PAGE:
The third of three sports titles releasing on the Xbox One and PlayStation 4 at launch arrived on shelves today—NBA 2K14—but if reviews and sales figures for its peers are any indication, fans appear to be waiting for the next console generation before they buy the sports titles closing out this one. If at all.
When they launched, both Madden NFL 25 and FIFA 14 sent out sunny-side up news releases touting huge debut weeks, and relative to other packaged goods coming out the same day, yes, both were the big sellers. But Madden NFL 25 also was down 37 percent—1.6 million copies in whole numbers—compared to the series' launch week sales last year, and early numbers on FIFA 14 out of the UK show it fell off 24 percent, while still taking down Grand Theft Auto V in that market. (To be fair, Madden still ended up the biggest seller in North America for August, despite releasing on the last Tuesday of the month.)
This is a problem peculiar to sports titles. While other games, such as Titanfall or Watch Dogs, will release on both hardware generations, it's not like there's a previous-year's edition of either out there offering the same fundamental gameplay that people can hang on to until the new machine lands. If reviews are any indication, Madden NFL 25, FIFA 14 and NBA 2K14 have done remarkably little to distinguish themselves from past efforts, and the first two are paying for it with Metacritic scores among their lowest on this console generation. It's too early to tell on NBA 2K14.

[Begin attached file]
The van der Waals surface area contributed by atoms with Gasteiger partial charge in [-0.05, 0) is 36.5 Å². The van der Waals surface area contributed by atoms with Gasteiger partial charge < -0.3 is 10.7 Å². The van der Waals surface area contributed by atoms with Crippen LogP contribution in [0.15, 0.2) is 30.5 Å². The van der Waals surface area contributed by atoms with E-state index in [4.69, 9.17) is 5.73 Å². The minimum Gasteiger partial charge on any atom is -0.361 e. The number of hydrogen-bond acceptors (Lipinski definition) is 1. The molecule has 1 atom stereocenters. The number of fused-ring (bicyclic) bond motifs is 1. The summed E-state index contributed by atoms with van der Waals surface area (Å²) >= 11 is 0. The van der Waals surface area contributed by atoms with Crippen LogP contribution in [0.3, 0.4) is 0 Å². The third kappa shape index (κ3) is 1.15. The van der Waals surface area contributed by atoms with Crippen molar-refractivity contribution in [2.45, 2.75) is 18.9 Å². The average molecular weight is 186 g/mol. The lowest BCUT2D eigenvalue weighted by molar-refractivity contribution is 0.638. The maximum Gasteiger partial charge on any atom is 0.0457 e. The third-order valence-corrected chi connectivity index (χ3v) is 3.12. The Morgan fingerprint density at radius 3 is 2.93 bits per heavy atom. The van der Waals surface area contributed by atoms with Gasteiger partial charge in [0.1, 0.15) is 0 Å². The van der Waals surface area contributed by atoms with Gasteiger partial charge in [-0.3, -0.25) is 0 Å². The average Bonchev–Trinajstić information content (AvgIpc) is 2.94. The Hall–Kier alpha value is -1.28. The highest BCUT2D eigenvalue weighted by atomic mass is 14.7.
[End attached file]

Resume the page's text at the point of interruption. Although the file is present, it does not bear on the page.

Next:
FIFA's sales dip—again, that figure is for the UK—may also be attributable to the fact the game is free with an Xbox One preorder in Europe. In the States, Electronic Arts has aggressively touted trade-in programs guaranteeing you can bring back a current gen copy of Madden NFL 25 or FIFA 14 and get $50 toward the purchase of either series on PS4 or Xbox One. NBA 2K14 has a similar program on the Xbox One through Amazon.
But NBA 2K14 is in a worse spot than the other two. The NFL is in its fifth week, Europe's major domestic football leagues are under way, and a sport in season definitely motivates video gaming fans to pick up the latest title. The NBA's preseason begins Saturday. The regular season commences Oct. 29. About two weeks later the PlayStation 4 launches. That's a short wait for more casually interested fans, and the NBA's regular season, especially, has a problem with relevance to the layman's sports discussion until the Christmas Day games, if not later.
These three sports video games have sent a message that whatever's coming on the next generation won't be some port. It'll be distinct, if not better, and that's great. But they've published stand-pat current generation releases. These don't appear to be tiding over gamers until the new consoles arrive. Maybe they were meant to tide over the publishers.